Grossman focuses his research on both clinical and social science studies aimed at improving access to contraception and safe abortion in the United States, Latin America, and sub-Saharan Africa, as well as evaluating the impact of integrating reproductive health and HIV services. He has published over 100 articles in peer-reviewed journals and serves on committees for professional organizations such as the American Public Health Association and the American College of Obstetricians and Gynecologists. As a faculty member in the Department of Obstetrics, Gynecology and Reproductive Sciences at UCSF, Dan performs clinical work at San Francisco General Hospital. He is also a Senior Advisor with Ibis Reproductive Health.
In the News
Finds that, following the 2013 Texas House Bill 2, one of the most restrictive abortion laws in the country, the number of Texas facilities providing abortions declined from 41 in 2012 to 17 in June 2016.
Assesses women’s knowledge of specific abortion restrictions in Texas and reasons for supporting these laws.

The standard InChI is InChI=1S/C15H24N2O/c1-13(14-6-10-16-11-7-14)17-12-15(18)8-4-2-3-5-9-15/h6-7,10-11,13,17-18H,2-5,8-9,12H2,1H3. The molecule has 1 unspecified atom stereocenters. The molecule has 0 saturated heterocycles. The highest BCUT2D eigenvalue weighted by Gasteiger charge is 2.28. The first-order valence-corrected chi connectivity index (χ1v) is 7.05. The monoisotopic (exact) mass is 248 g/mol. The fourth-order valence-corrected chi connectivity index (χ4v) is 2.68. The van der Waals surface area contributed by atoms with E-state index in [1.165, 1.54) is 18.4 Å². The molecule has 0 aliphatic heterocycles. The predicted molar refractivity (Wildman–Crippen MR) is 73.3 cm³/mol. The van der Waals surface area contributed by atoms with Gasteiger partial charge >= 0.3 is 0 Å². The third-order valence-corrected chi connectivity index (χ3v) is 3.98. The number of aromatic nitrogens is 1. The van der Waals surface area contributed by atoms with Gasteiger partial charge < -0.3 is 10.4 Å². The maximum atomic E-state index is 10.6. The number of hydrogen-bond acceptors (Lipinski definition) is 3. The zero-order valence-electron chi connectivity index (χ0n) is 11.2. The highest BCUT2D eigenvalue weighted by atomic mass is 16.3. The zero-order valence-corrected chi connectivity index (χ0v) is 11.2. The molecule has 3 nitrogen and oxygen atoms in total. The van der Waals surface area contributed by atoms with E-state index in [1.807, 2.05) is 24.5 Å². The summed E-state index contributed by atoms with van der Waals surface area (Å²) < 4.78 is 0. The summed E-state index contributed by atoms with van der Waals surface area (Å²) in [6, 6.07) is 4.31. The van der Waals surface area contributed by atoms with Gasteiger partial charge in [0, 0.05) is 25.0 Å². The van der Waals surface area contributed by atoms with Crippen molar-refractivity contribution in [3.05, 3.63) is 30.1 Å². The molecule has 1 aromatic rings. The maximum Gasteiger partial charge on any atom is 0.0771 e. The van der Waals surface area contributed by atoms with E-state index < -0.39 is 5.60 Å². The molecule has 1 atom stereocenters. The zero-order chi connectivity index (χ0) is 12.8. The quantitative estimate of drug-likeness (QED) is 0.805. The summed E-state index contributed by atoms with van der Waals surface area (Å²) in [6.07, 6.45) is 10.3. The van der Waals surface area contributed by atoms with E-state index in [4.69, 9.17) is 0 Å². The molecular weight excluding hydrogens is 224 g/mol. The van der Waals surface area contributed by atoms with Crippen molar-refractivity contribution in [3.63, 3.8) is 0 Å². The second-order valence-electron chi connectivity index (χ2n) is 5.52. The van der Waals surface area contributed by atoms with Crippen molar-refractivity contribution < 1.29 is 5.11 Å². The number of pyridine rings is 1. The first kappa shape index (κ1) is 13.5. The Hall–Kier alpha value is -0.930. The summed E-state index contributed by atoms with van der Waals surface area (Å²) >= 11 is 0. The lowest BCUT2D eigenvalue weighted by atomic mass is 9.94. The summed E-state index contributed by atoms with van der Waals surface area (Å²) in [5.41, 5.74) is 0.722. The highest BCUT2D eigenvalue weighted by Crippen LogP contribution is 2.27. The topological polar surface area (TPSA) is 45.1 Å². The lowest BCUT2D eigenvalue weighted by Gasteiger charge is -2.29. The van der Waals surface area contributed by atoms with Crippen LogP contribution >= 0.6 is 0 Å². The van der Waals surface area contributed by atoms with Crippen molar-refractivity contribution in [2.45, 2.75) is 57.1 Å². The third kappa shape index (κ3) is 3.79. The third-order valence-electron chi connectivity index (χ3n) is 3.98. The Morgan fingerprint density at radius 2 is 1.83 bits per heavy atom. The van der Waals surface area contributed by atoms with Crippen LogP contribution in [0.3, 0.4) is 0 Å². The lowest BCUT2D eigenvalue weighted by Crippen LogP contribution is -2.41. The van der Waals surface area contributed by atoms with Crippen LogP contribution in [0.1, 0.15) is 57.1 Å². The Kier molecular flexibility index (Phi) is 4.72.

Assesses women’s experiences obtaining affordable family planning services in the wake of substantial budget cuts to state family planning programs.
Assesses pregnancies that could have been averted through improved access to contraceptive methods in the two years after delivery.
Assesses male partners’ perceived willingness to undergo vasectomy through surveys with 470 Mexican-origin women who did not want more children in El Paso, Texas.
Evaluates the effect of legislation in Texas that dramatically cut and restricted participation in the state’s family planning program in 2011. Finds that 25% of family planning clinics in Texas closed, organizations served 54% fewer clients, and long-acting reversible contraception was less widely available.
Assesses motivations for oral contraceptive users living in El Paso, Texas for patronizing a U.S. clinic or a Mexican pharmacy with over-the-counter pills, and to determine which women were likely to use the over-the-counter option.